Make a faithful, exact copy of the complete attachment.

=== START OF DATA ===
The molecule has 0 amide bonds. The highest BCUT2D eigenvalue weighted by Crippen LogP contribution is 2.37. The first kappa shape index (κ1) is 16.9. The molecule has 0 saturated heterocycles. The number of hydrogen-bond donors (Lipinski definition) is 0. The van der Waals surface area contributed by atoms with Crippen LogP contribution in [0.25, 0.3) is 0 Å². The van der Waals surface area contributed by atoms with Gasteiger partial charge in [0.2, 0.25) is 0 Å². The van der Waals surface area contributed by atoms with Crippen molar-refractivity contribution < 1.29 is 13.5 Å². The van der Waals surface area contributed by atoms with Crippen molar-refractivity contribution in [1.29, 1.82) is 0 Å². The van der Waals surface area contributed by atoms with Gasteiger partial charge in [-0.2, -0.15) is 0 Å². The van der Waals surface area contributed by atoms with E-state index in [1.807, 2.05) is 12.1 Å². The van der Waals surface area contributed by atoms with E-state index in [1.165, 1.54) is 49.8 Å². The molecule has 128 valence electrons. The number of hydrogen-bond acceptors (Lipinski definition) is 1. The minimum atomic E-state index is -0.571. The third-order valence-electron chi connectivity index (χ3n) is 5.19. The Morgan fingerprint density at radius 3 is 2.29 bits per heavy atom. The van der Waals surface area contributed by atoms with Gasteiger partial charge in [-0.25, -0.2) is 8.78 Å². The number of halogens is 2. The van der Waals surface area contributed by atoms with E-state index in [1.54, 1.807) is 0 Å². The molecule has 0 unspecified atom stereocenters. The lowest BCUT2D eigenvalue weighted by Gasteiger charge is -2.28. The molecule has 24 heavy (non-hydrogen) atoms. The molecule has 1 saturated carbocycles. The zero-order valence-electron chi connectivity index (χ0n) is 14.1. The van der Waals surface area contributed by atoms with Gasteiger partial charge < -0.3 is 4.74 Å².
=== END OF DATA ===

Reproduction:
The molecule has 0 amide bonds. The highest BCUT2D eigenvalue weighted by Crippen LogP contribution is 2.37. The first kappa shape index (κ1) is 16.9. The molecule has 0 saturated heterocycles. The number of hydrogen-bond donors (Lipinski definition) is 0. The van der Waals surface area contributed by atoms with Crippen LogP contribution in [0.25, 0.3) is 0 Å². The van der Waals surface area contributed by atoms with Gasteiger partial charge in [0.2, 0.25) is 0 Å². The van der Waals surface area contributed by atoms with Crippen molar-refractivity contribution < 1.29 is 13.5 Å². The van der Waals surface area contributed by atoms with Crippen molar-refractivity contribution in [1.29, 1.82) is 0 Å². The van der Waals surface area contributed by atoms with Gasteiger partial charge in [-0.2, -0.15) is 0 Å². The van der Waals surface area contributed by atoms with E-state index in [1.807, 2.05) is 12.1 Å². The van der Waals surface area contributed by atoms with E-state index in [1.165, 1.54) is 49.8 Å². The molecule has 128 valence electrons. The number of hydrogen-bond acceptors (Lipinski definition) is 1. The minimum atomic E-state index is -0.571. The third-order valence-electron chi connectivity index (χ3n) is 5.19. The Morgan fingerprint density at radius 3 is 2.29 bits per heavy atom. The van der Waals surface area contributed by atoms with Gasteiger partial charge in [-0.25, -0.2) is 8.78 Å². The number of halogens is 2. The van der Waals surface area contributed by atoms with E-state index in [1.54, 1.807) is 0 Å². The molecule has 0 unspecified atom stereocenters. The lowest BCUT2D eigenvalue weighted by Gasteiger charge is -2.28. The molecule has 24 heavy (non-hydrogen) atoms. The molecule has 1 saturated carbocycles. The zero-order valence-electron chi connectivity index (χ0n) is 14.1. The van der Waals surface area contributed by atoms with Gasteiger partial charge < -0.3 is 4.74 Å².